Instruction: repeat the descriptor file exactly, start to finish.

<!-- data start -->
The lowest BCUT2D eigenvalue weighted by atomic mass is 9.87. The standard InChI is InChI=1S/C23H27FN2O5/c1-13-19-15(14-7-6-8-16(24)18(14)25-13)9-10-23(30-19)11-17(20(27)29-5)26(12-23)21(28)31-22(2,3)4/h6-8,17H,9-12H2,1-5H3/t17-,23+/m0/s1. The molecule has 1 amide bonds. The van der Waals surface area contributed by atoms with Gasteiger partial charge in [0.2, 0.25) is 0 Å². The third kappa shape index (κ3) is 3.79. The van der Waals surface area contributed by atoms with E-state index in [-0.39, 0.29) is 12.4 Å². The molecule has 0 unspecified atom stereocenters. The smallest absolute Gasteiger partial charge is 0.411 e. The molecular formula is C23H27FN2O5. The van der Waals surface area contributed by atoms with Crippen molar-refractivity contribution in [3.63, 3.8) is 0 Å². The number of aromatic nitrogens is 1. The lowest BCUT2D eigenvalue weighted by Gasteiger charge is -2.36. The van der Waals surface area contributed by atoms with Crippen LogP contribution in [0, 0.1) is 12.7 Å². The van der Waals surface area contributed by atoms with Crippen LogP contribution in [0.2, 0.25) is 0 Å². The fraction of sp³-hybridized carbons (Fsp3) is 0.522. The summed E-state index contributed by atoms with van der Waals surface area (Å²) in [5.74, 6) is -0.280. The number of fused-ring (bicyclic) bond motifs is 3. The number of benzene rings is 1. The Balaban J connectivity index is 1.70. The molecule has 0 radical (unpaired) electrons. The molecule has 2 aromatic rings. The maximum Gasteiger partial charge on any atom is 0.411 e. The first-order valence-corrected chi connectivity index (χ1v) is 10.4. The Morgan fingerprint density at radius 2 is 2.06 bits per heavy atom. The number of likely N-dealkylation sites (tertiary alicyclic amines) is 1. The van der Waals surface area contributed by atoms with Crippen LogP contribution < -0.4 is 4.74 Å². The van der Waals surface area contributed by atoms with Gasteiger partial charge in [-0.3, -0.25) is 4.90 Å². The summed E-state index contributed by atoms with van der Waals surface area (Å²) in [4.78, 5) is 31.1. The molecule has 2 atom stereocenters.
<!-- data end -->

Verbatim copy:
The lowest BCUT2D eigenvalue weighted by atomic mass is 9.87. The standard InChI is InChI=1S/C23H27FN2O5/c1-13-19-15(14-7-6-8-16(24)18(14)25-13)9-10-23(30-19)11-17(20(27)29-5)26(12-23)21(28)31-22(2,3)4/h6-8,17H,9-12H2,1-5H3/t17-,23+/m0/s1. The molecule has 1 amide bonds. The van der Waals surface area contributed by atoms with Gasteiger partial charge in [0.2, 0.25) is 0 Å². The third kappa shape index (κ3) is 3.79. The van der Waals surface area contributed by atoms with E-state index in [-0.39, 0.29) is 12.4 Å². The molecule has 0 unspecified atom stereocenters. The smallest absolute Gasteiger partial charge is 0.411 e. The molecular formula is C23H27FN2O5. The van der Waals surface area contributed by atoms with Crippen molar-refractivity contribution in [3.63, 3.8) is 0 Å². The number of aromatic nitrogens is 1. The lowest BCUT2D eigenvalue weighted by Gasteiger charge is -2.36. The van der Waals surface area contributed by atoms with Crippen LogP contribution in [0, 0.1) is 12.7 Å². The van der Waals surface area contributed by atoms with Crippen LogP contribution in [0.2, 0.25) is 0 Å². The fraction of sp³-hybridized carbons (Fsp3) is 0.522. The summed E-state index contributed by atoms with van der Waals surface area (Å²) in [5.74, 6) is -0.280. The number of fused-ring (bicyclic) bond motifs is 3. The number of benzene rings is 1. The Balaban J connectivity index is 1.70. The molecule has 0 radical (unpaired) electrons. The molecule has 2 aromatic rings. The maximum Gasteiger partial charge on any atom is 0.411 e. The first-order valence-corrected chi connectivity index (χ1v) is 10.4. The Morgan fingerprint density at radius 2 is 2.06 bits per heavy atom. The number of likely N-dealkylation sites (tertiary alicyclic amines) is 1. The van der Waals surface area contributed by atoms with Crippen LogP contribution < -0.4 is 4.74 Å². The van der Waals surface area contributed by atoms with Gasteiger partial charge in [-0.3, -0.25) is 4.90 Å². The summed E-state index contributed by atoms with van der Waals surface area (Å²) in [4.78, 5) is 31.1. The molecule has 2 atom stereocenters.